One of their vineyards sits directly behind the facility where we were offered bushels (straight off the vine) of Melnik, Melnik 55 and other varietals. Their exuberance for the project was unlike any other we’ve experienced while tasting wine. As an added bonus, we stopped at a Rakia distillery on the way to Nikola’s home for the official tasting. The distillery was in some guy’s backyard and consisted of a furnace and distiller. The room was like 150 fahrenheit and the man had burns all over his back. Curiously, we tasted Rakia fresh from small Coca Cola bottles… just enough to give your chest hairs’ a perm (ref. Method Man). The actual wine tasting took place at Nikola’s kitchen table. We engaged in deep conversations about the wines, geology and Didier’s plans to improve each product.
The Melnik grape is unique to Bulgaria and this region of the country. It is known for its broad leaves and affinity to oak. Its taste is uniquely reminiscent with tobacco. We loved our experience so much that we all pitched in for a variety of bottles. Our favorites were the Syrah, Syrah/Merlot & Melnik 55.
Our Bulgarian adventure ended with an epic funicular ride and eight hour hike up Rila Mountain to the Seven Lakes. The lakes are shaped like organs of the body and are said to have healing powers as they are connected (Tear, Eye, Kidney). Early on, someone spotted the “Supreme Cosmic Dance” in the distance. Groups of spiritual teacher Peter Deunov’s followers camp out in the mountains and do circular ritual dances wearing all white costumes. They are called the “White Brotherhood“. Exhausted and exhilarated, we finished our trek with a cold Stolichno beer. Then, we drove to the legendary Rila Monastery for some rest. The Monastery dates back to the 10th century when Ivan of Rila practiced Christianity from his cave in the woods. One of the towers is original and restored for tourism. Inside the church, Petko asked the Priest to see the hand of Saint Ivan. After some time, the Priest appeared and allowed only the Eastern Orthodox viewers to step forward and see the fossilized hand. We later visited a cave dwelling where Saint Ivan lived the last 20 years of his life. Tons of tourists were lined up to see the tiny church, cave and water spring nearby.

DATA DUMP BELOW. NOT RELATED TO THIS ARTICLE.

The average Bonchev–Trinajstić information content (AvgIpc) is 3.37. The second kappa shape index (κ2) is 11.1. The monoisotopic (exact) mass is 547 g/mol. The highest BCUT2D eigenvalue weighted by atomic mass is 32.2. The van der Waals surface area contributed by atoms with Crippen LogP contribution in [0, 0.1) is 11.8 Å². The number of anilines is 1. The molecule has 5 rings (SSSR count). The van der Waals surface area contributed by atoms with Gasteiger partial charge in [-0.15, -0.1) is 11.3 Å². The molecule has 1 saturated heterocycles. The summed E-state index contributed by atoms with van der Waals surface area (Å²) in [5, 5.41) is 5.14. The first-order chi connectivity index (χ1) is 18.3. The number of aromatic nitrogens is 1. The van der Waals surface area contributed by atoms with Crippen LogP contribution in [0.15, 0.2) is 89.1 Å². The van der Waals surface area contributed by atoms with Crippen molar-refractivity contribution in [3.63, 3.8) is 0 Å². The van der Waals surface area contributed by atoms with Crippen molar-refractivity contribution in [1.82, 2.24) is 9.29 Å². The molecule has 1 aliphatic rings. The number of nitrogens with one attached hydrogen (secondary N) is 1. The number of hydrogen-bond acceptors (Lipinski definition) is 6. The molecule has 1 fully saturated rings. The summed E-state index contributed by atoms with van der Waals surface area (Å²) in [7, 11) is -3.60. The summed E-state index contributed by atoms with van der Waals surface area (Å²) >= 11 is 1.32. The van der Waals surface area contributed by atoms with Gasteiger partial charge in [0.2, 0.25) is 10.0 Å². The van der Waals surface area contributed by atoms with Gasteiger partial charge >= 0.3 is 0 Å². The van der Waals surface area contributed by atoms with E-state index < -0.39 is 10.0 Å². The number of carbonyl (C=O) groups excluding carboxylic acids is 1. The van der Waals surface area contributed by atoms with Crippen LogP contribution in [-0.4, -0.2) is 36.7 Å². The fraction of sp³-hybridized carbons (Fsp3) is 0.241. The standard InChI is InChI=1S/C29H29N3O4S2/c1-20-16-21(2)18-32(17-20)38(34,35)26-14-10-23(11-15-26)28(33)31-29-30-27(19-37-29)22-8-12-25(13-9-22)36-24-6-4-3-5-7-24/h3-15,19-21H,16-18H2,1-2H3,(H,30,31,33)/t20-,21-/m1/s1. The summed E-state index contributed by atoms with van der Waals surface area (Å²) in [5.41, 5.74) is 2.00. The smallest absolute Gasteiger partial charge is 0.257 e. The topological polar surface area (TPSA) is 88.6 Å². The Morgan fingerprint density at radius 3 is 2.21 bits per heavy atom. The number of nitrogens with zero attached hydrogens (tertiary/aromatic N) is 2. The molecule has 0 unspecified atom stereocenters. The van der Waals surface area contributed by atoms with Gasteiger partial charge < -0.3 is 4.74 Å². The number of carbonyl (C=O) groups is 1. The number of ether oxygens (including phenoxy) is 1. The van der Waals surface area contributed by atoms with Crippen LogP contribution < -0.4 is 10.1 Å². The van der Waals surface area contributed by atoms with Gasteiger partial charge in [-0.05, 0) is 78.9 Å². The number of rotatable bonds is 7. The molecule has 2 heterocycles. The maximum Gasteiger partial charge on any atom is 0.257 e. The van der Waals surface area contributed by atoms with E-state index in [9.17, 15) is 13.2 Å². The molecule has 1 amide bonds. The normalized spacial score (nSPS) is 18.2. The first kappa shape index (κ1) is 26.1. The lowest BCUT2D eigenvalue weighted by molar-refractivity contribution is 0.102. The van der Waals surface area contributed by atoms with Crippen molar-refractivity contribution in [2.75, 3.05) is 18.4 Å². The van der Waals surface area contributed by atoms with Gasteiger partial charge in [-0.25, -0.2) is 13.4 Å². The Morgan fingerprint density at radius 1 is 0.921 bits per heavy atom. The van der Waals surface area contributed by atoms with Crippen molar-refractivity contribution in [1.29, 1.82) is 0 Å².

It’s hard to believe we packed so much action into nine days. We left feeling super productive and tired at the same time. Neda’s family was amazing and our friends constantly wanted to ensure that we had a good time. I’m still struggling to remember every little detail of the trip. For example, we learned that Bulgarians are super sensitive to their hygiene. They brush their teeth in the kitchen to avoid bad bathroom bacteria. Bulgarian cuisine is second to none. We came away with a few packets of Sharena sol (spicy seasoning) and cravings for Arion (yogurt drink), tarator (yogurt, garlic, cucumber soup), Lutenitza (roasted pepper dip), Shopska salad, Gyuvech (clay pot), Banitsa (funnel cake), Shopska salad, Bob (bean soup), Snejanka (yogurt salad with walnuts), Katuk (yogurt salad with feta and roasted red peppers), Purlenka (yummy bread), Surmi (cabbage rolls), Katmi (crepes). The group questioned if there are any Bulgarian restaurants in the states? Why not?
We kept saying, “wait until you visit San Francisco”….. but honestly, I’m not sure how we can top their hospitality (and food!). Well, we could pick up some dungeonous crab off the boats at Half Moon Bay, tour wine country, see Point Reyes, camp at Yosemite, walk the glass beaches near Mendocino, ski Lake Tahoe, slack-line in Golden Gate Park and check out the local music scene. What do you think?
Ahhhh…. there is no place like home…. except Bulgaria!
See our Photo Albums:
Rila Monastery, Bulgaria
Seven Rila Lakes, Bulgaria
Pirin Mountains, Bulgaria
Shipka Pass, Bulgaria
Stara Zagora, Bulgaria
Veliko Tarnovo, Bulgaria